As has been our history, when a significant player on the Blackhawks gets traded we thank them for their time with the franchise.
This one isn’t easy.
Duncan Keith was the 54th player selected in the 2002 NHL Draft. The only player from that draft to appear in more NHL games in the 19 years since the draft is Jay Bouwmeester, who was the third player selected.
Keith was, with Brent Seabrook, the one of the first players to arrive at the United Center that began the turnaround of the franchise from laughing stock to dynasty. He joined the Blackhawks for the beginning of the 2005-06 season and appeared in 81 games as a rookie.
Since his debut, Keith has appeared in 1,192 games. That total ranks second in the history of the Blackhawks behind only Stan Mikita (1,396).
His 625 points rank second all-time among Blackhawks defensemen behind only Doug Wilson (779).
Keith won the Norris Trophy twice with the Blackhawks and was the winner of the Conn Smythe in 2015. The only other players to win the Norris more than once with Chicago are both in the Hall of Fame: Pierre Pilote (three) and Chris Chelios (twice). The Conn Smythe began in 1965, so only three Blackhawks have won it: Jonathan Toews, Patrick Kane and Keith.
He also represented the Blackhawks and Canada in two gold medal-winning performances (2010 and 2014).
His credentials are an easy path to the Hall of Fame when his career comes to a close.
But Keith is so much more to Blackhawks fans than his resume.
Keith played through the ugly, awful seasons before Toews and Kane arrived. Those were brutal seasons with attendance in the low thousands. When Keith and Seabrook arrived, you could hear the beer vendors from the opposite side of the arena.
He developed into one of the best defenseman of his generation. He carried the Blackhawks’ blue line into an era of dominance.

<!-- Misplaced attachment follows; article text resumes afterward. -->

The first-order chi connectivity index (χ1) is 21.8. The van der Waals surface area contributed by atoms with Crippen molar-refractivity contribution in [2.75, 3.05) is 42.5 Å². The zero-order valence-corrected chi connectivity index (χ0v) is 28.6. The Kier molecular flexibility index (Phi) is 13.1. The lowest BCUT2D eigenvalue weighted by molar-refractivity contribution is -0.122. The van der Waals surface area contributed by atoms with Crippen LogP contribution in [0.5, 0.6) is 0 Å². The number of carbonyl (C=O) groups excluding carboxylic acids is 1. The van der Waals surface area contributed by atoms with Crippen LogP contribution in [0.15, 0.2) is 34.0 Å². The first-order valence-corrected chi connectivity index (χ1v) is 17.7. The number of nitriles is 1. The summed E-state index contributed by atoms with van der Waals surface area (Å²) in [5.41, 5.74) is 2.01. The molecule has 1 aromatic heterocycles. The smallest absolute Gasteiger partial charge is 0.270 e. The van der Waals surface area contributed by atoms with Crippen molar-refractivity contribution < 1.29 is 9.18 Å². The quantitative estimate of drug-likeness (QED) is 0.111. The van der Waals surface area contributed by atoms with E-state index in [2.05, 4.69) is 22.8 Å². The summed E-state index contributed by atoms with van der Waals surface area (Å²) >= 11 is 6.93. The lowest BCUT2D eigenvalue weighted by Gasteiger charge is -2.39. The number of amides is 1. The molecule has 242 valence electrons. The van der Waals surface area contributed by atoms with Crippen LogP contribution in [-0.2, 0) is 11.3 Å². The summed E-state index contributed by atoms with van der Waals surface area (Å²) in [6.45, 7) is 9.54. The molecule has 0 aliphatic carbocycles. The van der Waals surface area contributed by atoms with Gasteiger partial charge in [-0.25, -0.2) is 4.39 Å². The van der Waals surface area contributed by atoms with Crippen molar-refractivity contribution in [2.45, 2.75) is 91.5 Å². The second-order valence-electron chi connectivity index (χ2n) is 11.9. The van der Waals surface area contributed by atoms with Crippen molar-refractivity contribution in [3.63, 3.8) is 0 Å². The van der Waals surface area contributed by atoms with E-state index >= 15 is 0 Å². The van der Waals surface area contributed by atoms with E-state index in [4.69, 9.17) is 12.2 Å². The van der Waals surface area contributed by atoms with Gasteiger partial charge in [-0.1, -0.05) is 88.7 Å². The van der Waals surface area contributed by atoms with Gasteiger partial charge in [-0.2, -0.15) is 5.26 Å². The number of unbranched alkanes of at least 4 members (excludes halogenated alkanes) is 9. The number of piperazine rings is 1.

Many will remember him blocking a Patrick Marleau shot with his face in 2010. With 12:30 remaining in the second period of the series-clinching win over the Sharks, Keith was hit in the face. Seven minutes later, Keith was back on the ice missing a few teeth.
“It’s just missing teeth,” Keith said after the game. “It’s a long way from the heart.”
Heart is what Keith was for the Blackhawks. He and Seabrook became the game’s ultimate shut-down pair as the Blackhawks won their three championships. Over time, age caught up with both and they were separated as a pair. But their legacies will be tied together in the history books.
Keith’s number will never be worn by another Blackhawks player. It shouldn’t. Indeed, whomever wears the A on their jersey that will be vacated by Keith will have a heavy responsibility. He was one of the finest to ever wear the Indian head sweater.
Duncan Keith wasn’t brought in as a free agent like Marian Hossa or Brian Campbell. He wasn’t acquired in a trade like Patrick Sharp. He was drafted and developed. And, at the time that he was drafted, the Blackhawks were at the bottom of the league. He played a huge role in changing that.
Thank you, Duncan, for everything you have meant and will mean to the Chicago Blackhawks.